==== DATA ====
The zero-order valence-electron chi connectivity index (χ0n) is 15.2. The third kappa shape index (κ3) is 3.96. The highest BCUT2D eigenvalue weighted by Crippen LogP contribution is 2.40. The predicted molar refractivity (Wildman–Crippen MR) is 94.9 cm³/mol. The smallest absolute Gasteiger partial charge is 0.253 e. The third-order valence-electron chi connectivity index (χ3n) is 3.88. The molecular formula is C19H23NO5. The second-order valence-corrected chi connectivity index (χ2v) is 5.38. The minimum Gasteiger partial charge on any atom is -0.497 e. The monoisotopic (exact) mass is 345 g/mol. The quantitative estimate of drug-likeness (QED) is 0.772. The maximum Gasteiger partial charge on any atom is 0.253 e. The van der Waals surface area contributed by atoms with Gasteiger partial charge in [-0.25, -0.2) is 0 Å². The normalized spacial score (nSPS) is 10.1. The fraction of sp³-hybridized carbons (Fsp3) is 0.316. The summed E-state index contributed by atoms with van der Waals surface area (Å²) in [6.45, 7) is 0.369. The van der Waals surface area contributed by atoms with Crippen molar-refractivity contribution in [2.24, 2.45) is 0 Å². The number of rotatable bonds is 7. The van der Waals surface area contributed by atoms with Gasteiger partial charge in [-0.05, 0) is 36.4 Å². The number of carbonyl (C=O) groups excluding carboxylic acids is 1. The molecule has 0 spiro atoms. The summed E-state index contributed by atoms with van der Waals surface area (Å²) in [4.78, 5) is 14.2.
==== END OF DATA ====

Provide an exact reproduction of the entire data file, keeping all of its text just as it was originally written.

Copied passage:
The zero-order valence-electron chi connectivity index (χ0n) is 15.2. The third kappa shape index (κ3) is 3.96. The highest BCUT2D eigenvalue weighted by Crippen LogP contribution is 2.40. The predicted molar refractivity (Wildman–Crippen MR) is 94.9 cm³/mol. The smallest absolute Gasteiger partial charge is 0.253 e. The third-order valence-electron chi connectivity index (χ3n) is 3.88. The molecular formula is C19H23NO5. The second-order valence-corrected chi connectivity index (χ2v) is 5.38. The minimum Gasteiger partial charge on any atom is -0.497 e. The monoisotopic (exact) mass is 345 g/mol. The quantitative estimate of drug-likeness (QED) is 0.772. The maximum Gasteiger partial charge on any atom is 0.253 e. The van der Waals surface area contributed by atoms with Gasteiger partial charge in [-0.25, -0.2) is 0 Å². The normalized spacial score (nSPS) is 10.1. The fraction of sp³-hybridized carbons (Fsp3) is 0.316. The summed E-state index contributed by atoms with van der Waals surface area (Å²) in [6.45, 7) is 0.369. The van der Waals surface area contributed by atoms with Crippen molar-refractivity contribution in [2.24, 2.45) is 0 Å². The number of rotatable bonds is 7. The van der Waals surface area contributed by atoms with Gasteiger partial charge in [-0.05, 0) is 36.4 Å². The number of carbonyl (C=O) groups excluding carboxylic acids is 1. The molecule has 0 spiro atoms. The summed E-state index contributed by atoms with van der Waals surface area (Å²) in [4.78, 5) is 14.2.